Apr. 15, 2019.

By Senior Minister Rev. David A. Miller.

When I breathe in, I breathe in peace.
When I breathe out, I breathe out love.
Hymn #1009 “Meditation on Breathing.”

Some days I sit in my office at UUCF and watch the emails stack up in my inbox and I think, just breathe David, just breathe. This continues if I go on Facebook, or look at the news or think about all the information going in and out of my head on a minute-by-minute basis. The rate of information in this world is dizzying and sometimes it is important for us just to stop and breathe in and breathe out.

I was thinking about how different the flow of life and information must be from the early days of this congregation in the 1950s. There was no Thursday congregational email, no Facebook page, no website. There were no cell phones, texting or cable TV. Even copiers weren’t commercially available until the late 1950s. The rate of change and the flow of information about programs or activities were completely different both in pace and methods of delivery.

As things are now – the rate of change, the flow of information and our capacity to hold it at any given point on any given day – can certainly be a challenge.

There are lots of “experts” who will tell you a lot more than I can about how to cope with all of this, but here is one simple suggestion: Breathe. And yes, in some ways I mean that metaphorically and in other ways I mean it physically. In an article titled, “Relaxation Techniques: Breath Control Helps Quell Errant Stress Response,” folks from Harvard Medical School talk about the benefits of deep breathing: “Breath focus is a common feature of several techniques that evoke the relaxation response. The first step is learning to breathe deeply. Deep breathing also goes by the names of diaphragmatic breathing, abdominal breathing, belly breathing and paced respiration. When you breathe deeply, the air coming in through your nose fully fills your lungs, and the lower belly rises.” It goes on to say, “Deep abdominal breathing encourages full oxygen exchange – that is, the beneficial trade of incoming oxygen for outgoing carbon dioxide. Not surprisingly, it can slow the heartbeat and lower or stabilize blood pressure.”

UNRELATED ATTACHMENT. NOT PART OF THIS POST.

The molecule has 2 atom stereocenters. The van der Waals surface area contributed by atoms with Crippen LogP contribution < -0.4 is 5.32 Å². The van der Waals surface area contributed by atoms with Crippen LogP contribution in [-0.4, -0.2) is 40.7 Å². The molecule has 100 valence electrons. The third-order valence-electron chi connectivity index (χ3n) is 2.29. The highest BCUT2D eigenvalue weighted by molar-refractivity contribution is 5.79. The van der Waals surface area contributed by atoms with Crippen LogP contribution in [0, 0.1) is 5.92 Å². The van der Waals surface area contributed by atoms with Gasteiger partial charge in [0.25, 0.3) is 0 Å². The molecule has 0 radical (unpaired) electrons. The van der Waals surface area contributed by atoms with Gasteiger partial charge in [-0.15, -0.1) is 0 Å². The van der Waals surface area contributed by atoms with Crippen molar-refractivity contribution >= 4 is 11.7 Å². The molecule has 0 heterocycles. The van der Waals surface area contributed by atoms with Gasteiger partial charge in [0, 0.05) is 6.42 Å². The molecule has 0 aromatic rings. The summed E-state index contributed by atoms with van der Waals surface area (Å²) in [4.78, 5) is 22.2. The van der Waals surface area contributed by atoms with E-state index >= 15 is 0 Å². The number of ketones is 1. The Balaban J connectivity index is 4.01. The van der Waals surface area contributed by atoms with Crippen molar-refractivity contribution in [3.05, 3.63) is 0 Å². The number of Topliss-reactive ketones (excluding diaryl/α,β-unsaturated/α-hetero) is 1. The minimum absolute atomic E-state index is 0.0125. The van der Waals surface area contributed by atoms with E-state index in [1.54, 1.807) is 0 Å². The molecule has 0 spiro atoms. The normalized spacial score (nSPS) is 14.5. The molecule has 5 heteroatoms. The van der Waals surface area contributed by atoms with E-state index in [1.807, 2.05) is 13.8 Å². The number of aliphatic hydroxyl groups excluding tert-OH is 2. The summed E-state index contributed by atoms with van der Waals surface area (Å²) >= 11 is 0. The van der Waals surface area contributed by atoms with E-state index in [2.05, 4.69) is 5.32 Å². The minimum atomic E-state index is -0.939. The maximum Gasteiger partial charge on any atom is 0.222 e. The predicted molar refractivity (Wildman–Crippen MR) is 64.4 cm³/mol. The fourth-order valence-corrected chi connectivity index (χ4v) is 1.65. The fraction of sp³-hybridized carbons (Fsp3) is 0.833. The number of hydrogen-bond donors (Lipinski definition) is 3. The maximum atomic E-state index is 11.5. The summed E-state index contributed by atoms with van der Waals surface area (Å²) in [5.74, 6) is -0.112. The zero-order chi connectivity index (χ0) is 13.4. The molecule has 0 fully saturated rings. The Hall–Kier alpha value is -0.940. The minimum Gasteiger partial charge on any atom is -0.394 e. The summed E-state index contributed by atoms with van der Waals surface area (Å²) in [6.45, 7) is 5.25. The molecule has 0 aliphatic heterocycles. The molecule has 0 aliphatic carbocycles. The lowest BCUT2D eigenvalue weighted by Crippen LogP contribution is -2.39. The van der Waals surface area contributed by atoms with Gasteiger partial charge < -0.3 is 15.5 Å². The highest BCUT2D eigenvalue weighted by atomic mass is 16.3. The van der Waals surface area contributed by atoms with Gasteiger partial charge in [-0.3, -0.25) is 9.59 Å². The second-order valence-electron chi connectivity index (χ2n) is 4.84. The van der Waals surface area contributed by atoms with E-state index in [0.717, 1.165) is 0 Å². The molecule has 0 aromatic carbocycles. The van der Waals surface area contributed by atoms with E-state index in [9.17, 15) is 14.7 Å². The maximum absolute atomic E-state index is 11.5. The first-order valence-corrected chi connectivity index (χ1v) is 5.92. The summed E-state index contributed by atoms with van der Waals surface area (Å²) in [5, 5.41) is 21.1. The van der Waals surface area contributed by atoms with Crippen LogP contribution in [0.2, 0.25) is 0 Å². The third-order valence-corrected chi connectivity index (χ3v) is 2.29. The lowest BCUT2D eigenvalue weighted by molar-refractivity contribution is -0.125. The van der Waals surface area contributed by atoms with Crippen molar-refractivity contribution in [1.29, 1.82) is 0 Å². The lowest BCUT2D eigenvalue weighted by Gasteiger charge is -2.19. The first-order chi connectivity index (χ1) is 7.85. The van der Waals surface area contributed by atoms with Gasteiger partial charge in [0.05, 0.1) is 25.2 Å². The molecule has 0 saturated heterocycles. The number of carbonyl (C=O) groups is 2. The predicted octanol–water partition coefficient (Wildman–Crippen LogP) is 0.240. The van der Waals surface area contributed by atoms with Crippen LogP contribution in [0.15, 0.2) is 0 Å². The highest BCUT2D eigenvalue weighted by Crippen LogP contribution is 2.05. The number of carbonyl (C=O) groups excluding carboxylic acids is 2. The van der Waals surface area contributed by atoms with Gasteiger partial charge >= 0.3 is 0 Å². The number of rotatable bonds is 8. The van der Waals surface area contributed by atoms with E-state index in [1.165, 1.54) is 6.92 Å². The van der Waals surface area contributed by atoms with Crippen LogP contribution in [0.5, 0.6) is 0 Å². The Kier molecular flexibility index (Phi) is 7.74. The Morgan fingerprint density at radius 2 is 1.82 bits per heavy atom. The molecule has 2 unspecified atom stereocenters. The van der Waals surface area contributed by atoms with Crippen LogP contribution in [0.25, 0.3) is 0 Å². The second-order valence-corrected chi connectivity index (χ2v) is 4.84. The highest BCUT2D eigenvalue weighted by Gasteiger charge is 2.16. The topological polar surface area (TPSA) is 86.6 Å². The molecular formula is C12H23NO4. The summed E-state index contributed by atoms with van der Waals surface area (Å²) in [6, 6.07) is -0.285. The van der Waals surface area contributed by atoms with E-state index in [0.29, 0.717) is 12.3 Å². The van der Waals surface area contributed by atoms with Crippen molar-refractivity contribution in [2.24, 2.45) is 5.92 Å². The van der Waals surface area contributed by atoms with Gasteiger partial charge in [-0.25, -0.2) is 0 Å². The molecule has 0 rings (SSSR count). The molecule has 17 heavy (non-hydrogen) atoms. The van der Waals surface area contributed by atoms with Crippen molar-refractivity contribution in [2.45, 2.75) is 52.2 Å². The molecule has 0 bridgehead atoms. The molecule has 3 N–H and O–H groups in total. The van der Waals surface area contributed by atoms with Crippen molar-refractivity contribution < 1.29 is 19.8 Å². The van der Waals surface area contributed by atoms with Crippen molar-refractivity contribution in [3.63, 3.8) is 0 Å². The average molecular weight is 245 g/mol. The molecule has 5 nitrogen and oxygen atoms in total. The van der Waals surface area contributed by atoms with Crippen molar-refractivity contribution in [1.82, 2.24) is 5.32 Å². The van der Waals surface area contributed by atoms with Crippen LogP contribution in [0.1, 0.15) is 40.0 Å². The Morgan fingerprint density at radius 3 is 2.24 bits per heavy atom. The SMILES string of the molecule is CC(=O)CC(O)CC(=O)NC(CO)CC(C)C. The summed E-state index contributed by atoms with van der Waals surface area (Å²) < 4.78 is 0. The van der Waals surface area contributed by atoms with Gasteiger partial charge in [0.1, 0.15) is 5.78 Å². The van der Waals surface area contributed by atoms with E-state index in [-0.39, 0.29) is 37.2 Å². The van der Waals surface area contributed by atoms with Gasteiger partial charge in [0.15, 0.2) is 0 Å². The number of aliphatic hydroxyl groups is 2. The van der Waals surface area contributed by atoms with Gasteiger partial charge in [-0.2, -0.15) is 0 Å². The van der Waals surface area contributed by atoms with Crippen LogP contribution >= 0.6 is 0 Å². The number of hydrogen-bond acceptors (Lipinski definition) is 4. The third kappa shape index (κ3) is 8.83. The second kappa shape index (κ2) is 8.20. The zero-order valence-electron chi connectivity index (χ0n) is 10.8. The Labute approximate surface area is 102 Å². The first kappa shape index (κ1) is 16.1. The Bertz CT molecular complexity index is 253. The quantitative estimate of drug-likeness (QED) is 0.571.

We all need to take a little time from the endless stream of data that gets input to our personal computers. Go for a walk, notice our surroundings, enjoy the newfound buds of spring. Read a poem. Sit quietly. Sip a nice cup of tea on a cool day.

Yes, the pace of things has changed and is probably only going to increase as enabled by technology. Thankfully, in addition to breathing, there is one thing we can still control when it comes to all of our electronic gadgets: We still control the on/off switch.